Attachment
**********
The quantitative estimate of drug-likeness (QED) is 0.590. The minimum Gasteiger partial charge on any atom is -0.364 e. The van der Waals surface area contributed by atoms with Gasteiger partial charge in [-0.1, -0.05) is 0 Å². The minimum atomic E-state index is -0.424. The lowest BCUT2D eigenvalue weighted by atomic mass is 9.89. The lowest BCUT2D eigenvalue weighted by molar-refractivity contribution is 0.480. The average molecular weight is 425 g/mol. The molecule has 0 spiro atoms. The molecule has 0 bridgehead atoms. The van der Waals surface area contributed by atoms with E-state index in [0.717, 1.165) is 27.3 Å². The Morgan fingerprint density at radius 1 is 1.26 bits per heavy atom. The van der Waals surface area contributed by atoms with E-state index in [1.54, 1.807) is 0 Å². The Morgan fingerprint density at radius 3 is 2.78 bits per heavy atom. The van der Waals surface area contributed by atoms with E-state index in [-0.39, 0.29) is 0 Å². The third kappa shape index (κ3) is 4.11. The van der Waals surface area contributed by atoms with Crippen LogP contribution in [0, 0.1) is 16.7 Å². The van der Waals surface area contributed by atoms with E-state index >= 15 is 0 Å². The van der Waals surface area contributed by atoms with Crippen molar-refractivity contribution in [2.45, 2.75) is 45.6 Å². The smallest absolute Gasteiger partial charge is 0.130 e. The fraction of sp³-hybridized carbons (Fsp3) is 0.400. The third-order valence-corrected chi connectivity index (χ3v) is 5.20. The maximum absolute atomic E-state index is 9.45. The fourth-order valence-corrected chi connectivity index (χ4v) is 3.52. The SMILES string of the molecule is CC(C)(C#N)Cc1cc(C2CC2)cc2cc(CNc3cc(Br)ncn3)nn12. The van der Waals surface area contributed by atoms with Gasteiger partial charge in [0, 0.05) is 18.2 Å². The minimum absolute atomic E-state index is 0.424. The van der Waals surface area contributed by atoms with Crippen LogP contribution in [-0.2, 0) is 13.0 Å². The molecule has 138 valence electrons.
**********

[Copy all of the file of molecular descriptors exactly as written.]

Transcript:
The quantitative estimate of drug-likeness (QED) is 0.590. The minimum Gasteiger partial charge on any atom is -0.364 e. The van der Waals surface area contributed by atoms with Gasteiger partial charge in [-0.1, -0.05) is 0 Å². The minimum atomic E-state index is -0.424. The lowest BCUT2D eigenvalue weighted by atomic mass is 9.89. The lowest BCUT2D eigenvalue weighted by molar-refractivity contribution is 0.480. The average molecular weight is 425 g/mol. The molecule has 0 spiro atoms. The molecule has 0 bridgehead atoms. The van der Waals surface area contributed by atoms with E-state index in [0.717, 1.165) is 27.3 Å². The Morgan fingerprint density at radius 1 is 1.26 bits per heavy atom. The van der Waals surface area contributed by atoms with E-state index in [1.54, 1.807) is 0 Å². The Morgan fingerprint density at radius 3 is 2.78 bits per heavy atom. The van der Waals surface area contributed by atoms with E-state index in [-0.39, 0.29) is 0 Å². The third kappa shape index (κ3) is 4.11. The van der Waals surface area contributed by atoms with Crippen LogP contribution in [0, 0.1) is 16.7 Å². The van der Waals surface area contributed by atoms with E-state index >= 15 is 0 Å². The van der Waals surface area contributed by atoms with Crippen molar-refractivity contribution in [2.45, 2.75) is 45.6 Å². The smallest absolute Gasteiger partial charge is 0.130 e. The fraction of sp³-hybridized carbons (Fsp3) is 0.400. The third-order valence-corrected chi connectivity index (χ3v) is 5.20. The maximum absolute atomic E-state index is 9.45. The fourth-order valence-corrected chi connectivity index (χ4v) is 3.52. The SMILES string of the molecule is CC(C)(C#N)Cc1cc(C2CC2)cc2cc(CNc3cc(Br)ncn3)nn12. The van der Waals surface area contributed by atoms with Gasteiger partial charge in [0, 0.05) is 18.2 Å². The minimum absolute atomic E-state index is 0.424. The van der Waals surface area contributed by atoms with Crippen LogP contribution in [-0.2, 0) is 13.0 Å². The molecule has 138 valence electrons.